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Adobe defines parameters that allow you to open a PDF document with a command or URL that specifies exactly what to display (a named destination or specific page), and how to display it (using such characteristics as a specific view, scrollbars, bookmarks, annotations, or highlighting).

My question is:

Is there a way to change the pdf nameddest generated by a LyX document? The default parameters are Chapter.1, Chapter.2, Chapter.3... Section.1.1, Section.1.2, Section.3.2...

for example, in the browser, to open a pdf document (generated by lyx or tex) on a determinated spot:


I need to change these default names, the document is always being updated so references to chapters and sections have a high turnover.

Maybe a renew command, like \renewcommand{\section}{}?

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nobody knows? :( –  Marco Coradini Oct 21 '11 at 19:49
You could try asking in the lyx-users mailing list, that can be found at lyx.org/MailingLists –  Torbjørn T. Dec 3 '11 at 23:57
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1 Answer

The links and destinations are added by package hyperref. Because destinations need different names, the names are composed by the counter name and the counter value.

But having a symbolic destination name is indeed a useful feature. Therefore I have implemented such a feature in hyperref 2012/07/28 v6.82u. It is enabled by package option destlabel. Later it cannot be enabled using \hypersetup.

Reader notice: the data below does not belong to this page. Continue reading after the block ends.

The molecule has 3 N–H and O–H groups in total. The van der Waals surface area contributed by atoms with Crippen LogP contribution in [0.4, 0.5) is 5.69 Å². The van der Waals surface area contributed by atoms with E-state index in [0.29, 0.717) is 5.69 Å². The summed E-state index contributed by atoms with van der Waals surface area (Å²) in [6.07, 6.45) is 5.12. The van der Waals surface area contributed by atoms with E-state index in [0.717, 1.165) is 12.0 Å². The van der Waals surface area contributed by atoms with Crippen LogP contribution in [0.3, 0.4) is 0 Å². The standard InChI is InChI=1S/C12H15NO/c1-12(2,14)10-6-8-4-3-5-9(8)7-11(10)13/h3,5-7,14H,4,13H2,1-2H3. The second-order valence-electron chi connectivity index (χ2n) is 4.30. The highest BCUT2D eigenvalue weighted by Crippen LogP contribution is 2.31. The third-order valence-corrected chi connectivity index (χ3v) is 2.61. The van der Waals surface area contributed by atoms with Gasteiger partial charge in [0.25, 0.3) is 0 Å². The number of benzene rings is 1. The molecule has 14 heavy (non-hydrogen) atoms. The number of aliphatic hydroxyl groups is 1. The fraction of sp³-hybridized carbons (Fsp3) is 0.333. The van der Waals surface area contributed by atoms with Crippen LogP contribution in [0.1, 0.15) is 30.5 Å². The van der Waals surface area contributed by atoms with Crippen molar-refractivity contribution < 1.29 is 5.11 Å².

With option destlabel the name of the first \label after an anchor setting is used to set the destination name that is used in the next LaTeX run.

For a better understanding of the destination name stuff in hyperref I have written a section to the hyperref manual that I here quote for convenience.

Options for destination names

Destinations names (also anchor, target or link names) are internal names that identify a position on a page in the document. They are used in link targets for inner document links or the bookmarks, for example.

Usually anchor are set, if \refstepcounter is called. Thus there is a counter name and value. Both are used to construct the destination name. By default the counter value follows the counter name separated by a dot. Example for the fourth chapter:


This scheme is used by:

  • \autoref displays the description label for the reference depending on the counter name.
  • \hyperpage is used by the index to get page links. Page anchor setting (pageanchor) must not be turned off.

It is very important that the destination names are unique, because two destinations must not share the same name. The counter value \the<counter> is not always unique for the counter. For example, table and figures can be numbered inside the chapter without having the chapter number in their number. Therefore hyperref has introduced \theH<counter> that allows a unique counter value without messing up with the appearance of the counter number. For example, the number of the second table in the third chapter might be printed as 2, the result of \thetable. But the destination name table.2.4 is unique because it has used \theHtable that gives 2.4 in this case.